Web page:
BRAZIL – Changes to Legislation for Local Hire Work Visas
Brazil’s National Immigration Council has published Normative Resolution No. 99, which relates to work visas for locally hired foreign nationals. Normative Resolution 99 revokes the old Resolution No. 80. There are some changes, as follows.
The new resolution states that individual employers, when applying for work visas for employees, should submit the same supporting documentation as an employing corporation would submit. This change is hard to understand as of course individual employers are not corporations and so do not have the same documentation available. This change may affect professionals who are typically self-employed, for example, doctors and lawyers, but how it will work in practice remains to be seen.
No Educational Evidence for South Americans
The new Resolution also states that the need to prove educational level is no longer a requirement for nationals of South American countries.
South America is typically defined as Argentina, Bolivia, Brazil, Chile, Colombia, Ecuador, Guyana, Paraguay, Peru, Suriname, Uruguay, and Venezuela – of these, Argentinians, Bolivians, Chileans, Colombians, Paraguayans, Peruvians and Uruguayans may make residence applications under MERCOSUR, so the change really benefits applicants from Ecuador, Guyana, Suriname and Venezuela.
For all other nationalities, the applicant is still required to show that he/she has a high level of educational qualification and/or experience. If holding a Bachelor level degree, one year's relevant work experience is also necessary. If holding a Master's or other relevant graduate qualification then no additional work experience is required. However, if the applicant has no university degree, he or she must prove two years of relevant work experience plus at least nine years in formal education. This requirement may be waived in exceptional circumstances if it can be proved by other means that the applicant is uniquely qualified for the position.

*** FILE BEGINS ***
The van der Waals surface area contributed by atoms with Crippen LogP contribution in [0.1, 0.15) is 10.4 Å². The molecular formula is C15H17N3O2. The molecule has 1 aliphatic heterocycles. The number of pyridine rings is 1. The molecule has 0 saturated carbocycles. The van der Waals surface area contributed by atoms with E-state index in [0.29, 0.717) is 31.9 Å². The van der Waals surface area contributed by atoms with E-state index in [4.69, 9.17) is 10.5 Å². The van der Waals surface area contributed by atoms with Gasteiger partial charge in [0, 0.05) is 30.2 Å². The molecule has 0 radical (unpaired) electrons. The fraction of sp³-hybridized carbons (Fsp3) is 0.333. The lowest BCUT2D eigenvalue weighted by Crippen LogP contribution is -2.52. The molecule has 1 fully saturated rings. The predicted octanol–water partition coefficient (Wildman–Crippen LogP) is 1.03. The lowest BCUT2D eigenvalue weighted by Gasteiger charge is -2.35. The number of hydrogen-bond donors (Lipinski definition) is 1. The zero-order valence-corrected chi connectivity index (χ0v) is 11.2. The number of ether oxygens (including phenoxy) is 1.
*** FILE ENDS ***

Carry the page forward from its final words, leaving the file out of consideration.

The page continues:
Work Permission for Dependents
The new Resolution states that work permission for dependents of a temporary work visa holder can be granted, subject to them obtaining work visas in accordance with the Immigration Law – i.e. separate work visas must still be applied for. However, dependents will not be required to prove their educational level or experience and will simply need to demonstrate that they hold a job offer. The work visa of such a dependent will be granted validity in line with the work visa of their spouse. (Many thanks to Isa Soter of Veirano Advogados for this clarification.)
Adherence to Quota Legislation
Finally, Normative Resolution No. 99 also specifically states that employers’ adherence to the ratio rule will be reviewed when renewal applications are submitted.
Employers of locally hired foreign nationals in Brazil are required to keep to a ratio whereby total number of Brazilian employees must be twice the total number of non-Brazilian employees, and total salary paid to Brazilian employees must be twice the total salary paid to all non-Brazilian employees.
- Note that educational level need no longer be proved for applications for South American nationals
- Note the emphasis on verification of adherence to the ratio requirement for Brazilian vs. foreign local hires